Asian stocks ended mixed on Tuesday as a virtual meeting between U.S. President Joe Biden and Chinese President Xi Jinping, the closest communication between the two leaders since Biden took office in January, produced no major breakthrough on relations nor agreements to ease tensions.
Traders also awaited speeches by a number of Federal Reserve officials this week for additional clues on interest rates and monetary policy going forward.
Chinese shares ended a tad lower as the country battled its biggest COVID-19 outbreak caused by the highly transmissible Delta variant. The benchmark Shanghai Composite Index fell 11.52 points, or 0.3 percent, to 3,521.79.
Hong Kong’s Hang Seng Index rallied 322.87 points, or 1.3 percent, to 25,713.78 amid policy easing bets as authorities in several mainland provinces appear to have relaxed rules to spur home sales.
Razer shares soared 11.5 percent after reports that executives at the gaming hardware firm are leading a consortium plan to value the company at up to 35 billion Hong Kong dollars (about $4.49 billion).
Japanese shares ended marginally higher amid a lack of major catalysts. The Nikkei 225 Index edged up 31.32 points, or 0.1 percent, to 29,808.12, while the broader Topix ended 0.1 percent higher at 2,050.83.
Automakers were in focus, with Subaru climbing 5.2 percent after JPMorgan Securities raised its rating and price target on the stock. Toyota Motor advanced 1.9 percent after announcing last week that it began making up for production lost from supply shortages in December.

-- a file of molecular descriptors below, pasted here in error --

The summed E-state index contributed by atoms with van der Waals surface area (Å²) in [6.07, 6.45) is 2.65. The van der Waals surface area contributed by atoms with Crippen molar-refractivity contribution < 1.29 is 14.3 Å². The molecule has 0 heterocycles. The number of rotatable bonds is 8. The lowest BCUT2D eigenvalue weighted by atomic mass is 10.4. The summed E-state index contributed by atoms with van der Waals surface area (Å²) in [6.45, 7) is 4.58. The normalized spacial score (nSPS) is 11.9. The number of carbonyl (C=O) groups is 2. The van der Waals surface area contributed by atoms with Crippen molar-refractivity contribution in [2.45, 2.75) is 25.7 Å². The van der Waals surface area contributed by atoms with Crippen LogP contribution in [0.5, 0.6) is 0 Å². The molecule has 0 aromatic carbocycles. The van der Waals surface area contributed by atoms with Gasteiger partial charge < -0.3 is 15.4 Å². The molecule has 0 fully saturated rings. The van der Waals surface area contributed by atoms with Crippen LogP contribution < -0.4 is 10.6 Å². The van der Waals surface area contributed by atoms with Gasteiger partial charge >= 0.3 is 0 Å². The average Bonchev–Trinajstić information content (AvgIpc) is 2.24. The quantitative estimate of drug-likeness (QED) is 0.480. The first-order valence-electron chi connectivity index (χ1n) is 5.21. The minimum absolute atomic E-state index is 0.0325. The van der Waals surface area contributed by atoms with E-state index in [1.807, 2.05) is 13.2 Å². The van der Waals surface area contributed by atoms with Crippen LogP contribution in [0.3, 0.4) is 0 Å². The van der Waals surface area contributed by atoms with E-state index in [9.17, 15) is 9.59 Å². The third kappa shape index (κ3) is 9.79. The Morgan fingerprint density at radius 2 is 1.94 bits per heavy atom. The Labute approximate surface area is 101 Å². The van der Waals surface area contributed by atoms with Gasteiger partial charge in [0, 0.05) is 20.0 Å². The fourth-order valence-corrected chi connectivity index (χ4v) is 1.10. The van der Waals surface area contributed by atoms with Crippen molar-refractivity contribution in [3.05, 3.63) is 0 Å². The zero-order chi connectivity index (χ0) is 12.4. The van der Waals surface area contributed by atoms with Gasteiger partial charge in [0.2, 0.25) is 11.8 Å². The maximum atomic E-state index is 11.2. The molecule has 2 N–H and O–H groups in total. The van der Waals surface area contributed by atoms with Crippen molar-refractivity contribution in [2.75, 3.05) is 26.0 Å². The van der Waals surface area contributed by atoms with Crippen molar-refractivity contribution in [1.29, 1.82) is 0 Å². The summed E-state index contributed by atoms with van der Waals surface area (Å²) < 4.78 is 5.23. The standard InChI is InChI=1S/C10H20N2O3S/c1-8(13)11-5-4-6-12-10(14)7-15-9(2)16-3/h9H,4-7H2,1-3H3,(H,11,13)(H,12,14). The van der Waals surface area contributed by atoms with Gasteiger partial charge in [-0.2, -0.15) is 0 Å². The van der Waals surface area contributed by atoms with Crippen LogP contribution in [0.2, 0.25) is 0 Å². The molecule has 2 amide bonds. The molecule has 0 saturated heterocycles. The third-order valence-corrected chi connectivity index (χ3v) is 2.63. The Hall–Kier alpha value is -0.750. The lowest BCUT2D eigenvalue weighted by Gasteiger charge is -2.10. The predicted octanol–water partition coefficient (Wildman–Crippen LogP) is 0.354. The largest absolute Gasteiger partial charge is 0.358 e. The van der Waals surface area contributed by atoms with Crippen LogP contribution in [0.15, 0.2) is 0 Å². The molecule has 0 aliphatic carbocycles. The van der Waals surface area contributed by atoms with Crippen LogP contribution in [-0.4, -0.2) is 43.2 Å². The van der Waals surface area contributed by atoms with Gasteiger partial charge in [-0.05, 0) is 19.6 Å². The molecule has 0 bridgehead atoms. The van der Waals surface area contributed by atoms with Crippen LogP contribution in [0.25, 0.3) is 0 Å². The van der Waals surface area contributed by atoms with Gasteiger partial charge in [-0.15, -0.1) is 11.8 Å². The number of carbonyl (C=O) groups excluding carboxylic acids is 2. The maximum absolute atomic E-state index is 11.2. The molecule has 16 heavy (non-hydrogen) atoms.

Insurers T&D Holdings and Dai-ichi Life Holdings rose 2.6 percent and 1.7 percent, respectively as U.S. Treasury yields gained.
Australian markets fell notably as the central bank talked down the threat of rate hikes in 2022 despite inflation uncertainty.
The benchmark S&P/ASX 200 Index dropped 49.70 points, or 0.7 percent, to 7,420.40, while the broader All Ordinaries Index ended down 51.10 points, or 0.7 percent, at 7,747.10.
Miners and banks succumbed to selling pressure, while tech stocks outperformed. Rio Tinto, BHP, Iluka Resources and Mount Gibson Iron tumbled 2-6 percent as iron ore prices continued to soften.
Seoul stocks fluctuated before ending on a flat note as a virtual summit between the presidents of the United States and China ended with a pledge to improve cooperation. The Kospi slipped 2.31 points to close at 2,997.21.
Automaker Hyundai Motor declined 1.2 percent and its smaller affiliate Kia Corp gave up 2.7 percent, while leading chemical firm LG Chem climbed 1.6 percent.
New Zealand shares ended lower on concerns about inflation and interest rate hikes after a Bank of England governor said he was “very uneasy about the inflation situation.”
The benchmark NZX-50 Index dropped 61.75 points, or 0.5 percent, to 12,902.71, with Meridian Energy, Genesis Energy and A2 Milk leading losses.
The major U.S. averages ended marginally lower overnight as concerns over rising Treasury yields offset data showing strong growth in New York manufacturing activity in November.
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